Tower remains dark; debate persists

Staff Writer

The 125-foot stucco-and-steel tower that stands on front of Pepperdine’s campus, the Phillips Theme Tower, has been the focus of a controversial issue since it was built in 1973. Three decades later, the University and Malibu communities still debate the reasons why the tower is not lit and whether it should be lit in the future.

When the tower was constructed, some members of the Malibu community were resistant to having such a large structure in plain view, especially one with the ultimate symbol of Christianity. For the community to allow the cross to be built, an agreement was made by then- president, William S. Banowsky.

“For the tower to be built in the first place, I said word for word, ‘I, William S. Banowsky, promise that the tower will not be lit as long as I am the president of Pepperdine,’” he said. 

The community members at the meeting accepted his agreement and, according to Banowsky, the tower’s construction began the next day. 

“I promised not to light it while I was president, but I built it with lights because I hoped that a later administration would light it,” Banowsky said.

Many people, including Pepperdine administrators, students and others who live in Malibu, have believed for years that Banowsky promised never to light the tower if it was completed. 

Pepperdine Public Relations officials said the Regional Planning Commission made a hand-written note on the planning that prohibited lighting the cross when it was built, after “receiving assurance” from university officials that the tower would not be lit.

“Why would I promise not to ever light the tower and then build it with lights the next day?” Banowsky said.

Several years after the tower was built, the cross was lit during the holiday season. It has been said that the neon light was so bright that it could be seen from Catalina Island and the Orange County coast. With a light so bright, some members of the Malibu community were not happy about its gleaming presence. Rumors still exist at Pepperdine that Barbara Streisand is to blame for complaining about the lights, but President Andrew K. Benton said those rumors are not true.

Rather, Pepperdine administrators did not seek a permit from L.A. County before lighting the tower, so when the L.A. County Planning Commission asked them to turn off the light, they agreed to do so. 

“We were new in town and did not want to upset the neighbors,” said Pepperdine Chancellor Emeritus Charles B. Runnels.  

In 2002, then-vice president of Seaver’s SGA, Giuseppe Nespoli, was dedicated to relighting the tower. Nespoli, along with a group of other students, obtained permission from L.A. County to light the tower as a part of a Sept. 11 memorial ceremony.  SGA did not seek approval from the administration before going to L.A. County. 

“We started working on the permit in the summer months leading up to September, and then we later met with the administration,” Nespoli said.

The students and administration compromised with a “modified-lighting” of the tower, in which it was illuminated by floodlights, shining upward toward the tower.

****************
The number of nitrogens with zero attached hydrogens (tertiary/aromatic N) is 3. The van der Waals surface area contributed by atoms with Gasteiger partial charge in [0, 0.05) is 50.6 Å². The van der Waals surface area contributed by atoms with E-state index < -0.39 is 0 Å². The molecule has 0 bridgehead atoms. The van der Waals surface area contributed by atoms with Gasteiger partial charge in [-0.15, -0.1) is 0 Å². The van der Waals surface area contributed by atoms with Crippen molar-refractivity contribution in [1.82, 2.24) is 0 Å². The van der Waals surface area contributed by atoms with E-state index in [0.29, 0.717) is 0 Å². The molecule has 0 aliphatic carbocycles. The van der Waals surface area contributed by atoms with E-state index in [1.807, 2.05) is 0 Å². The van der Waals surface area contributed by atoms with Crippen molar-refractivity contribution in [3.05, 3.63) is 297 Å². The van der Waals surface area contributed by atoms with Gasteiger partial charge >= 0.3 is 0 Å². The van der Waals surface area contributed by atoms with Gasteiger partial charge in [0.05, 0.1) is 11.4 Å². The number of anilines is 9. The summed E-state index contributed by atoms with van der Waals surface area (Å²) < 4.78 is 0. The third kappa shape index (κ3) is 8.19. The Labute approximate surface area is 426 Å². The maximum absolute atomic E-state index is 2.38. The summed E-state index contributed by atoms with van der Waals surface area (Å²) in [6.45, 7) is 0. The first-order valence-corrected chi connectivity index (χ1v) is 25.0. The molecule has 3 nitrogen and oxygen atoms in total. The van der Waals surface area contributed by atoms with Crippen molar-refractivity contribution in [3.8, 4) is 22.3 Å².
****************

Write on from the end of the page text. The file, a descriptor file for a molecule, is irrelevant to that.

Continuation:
Within the past two years, the controversy has sprung up again. Senior Austin Maness created a Facebook group called “Light the Tower,” a group “for Pepperdine students interested in lighting the theme tower.” 

Maness, along with senior Jonathan Younger, received attention from the Los Angeles Times in July of 2006. 

“Campus morale is low.  Tuition is up, as well as class sizes … school spirit is almost nonexistent,” Maness told the Times.  “Those of us who really love Pepperdine want to not only relight the tower literally, but also figuratively; we want to have a principled, excellent university to take pride in.”

Dean of Student Affairs Mark Davis has clearly expressed a desire for Pepperdine’s legacy to be more than a brightly lit cross. However, this does not mean that he is opposed to lighting the tower. 

“If the Malibu Community supported it and the L.A. County approved it, I would personally be pleased to see the tower lit on special occasions,” Davis said.

Marca Kaufer led the homeowners’ organization in Malibu that opposed the tower’s original construction.

“Banowsky promised not to light the tower — ever,” she said. 

However, Banowsky tells a different story. 

“It was a strategic move,” he said.  “Tell me, how could I stand up at an informal meeting and establish an eternal policy for Pepperdine?

“I spoke for me personally. I was not there to make a university policy. I made no official commitment and did not have the right to speak on behalf of trustees.”

Banowsky, who has authored numerous books, is in the process of writing one titled “Malibu Miracle,” which describes the historic move  from Pepperdine’s Los Angeles campus to Malibu.  Banowsky said he is dedicating an entire chapter to the controversy surrounding the cross. The chapter is called “The Cross Theme Tower Saga.”  “It’s called a saga because it’s never ending,” he said. “Anytime you have a large cross in such visible view, you have a fire.”

If administration decides to light the tower in the way it was originally intended to be lit again, if only for special occasions, a permit would need to be obtained from L.A. County.

Also, the lights in the theme tower would likely need to be repaired, resulting in added expenses. Thus, as of now, lighting the tower is not the University’s top priority.

However, many people, including Banowsky, would like to see the tower lit. 

“I felt called by God to build the tower,” Banowsky said. “My hope was that someone would later feel called by God to light it.”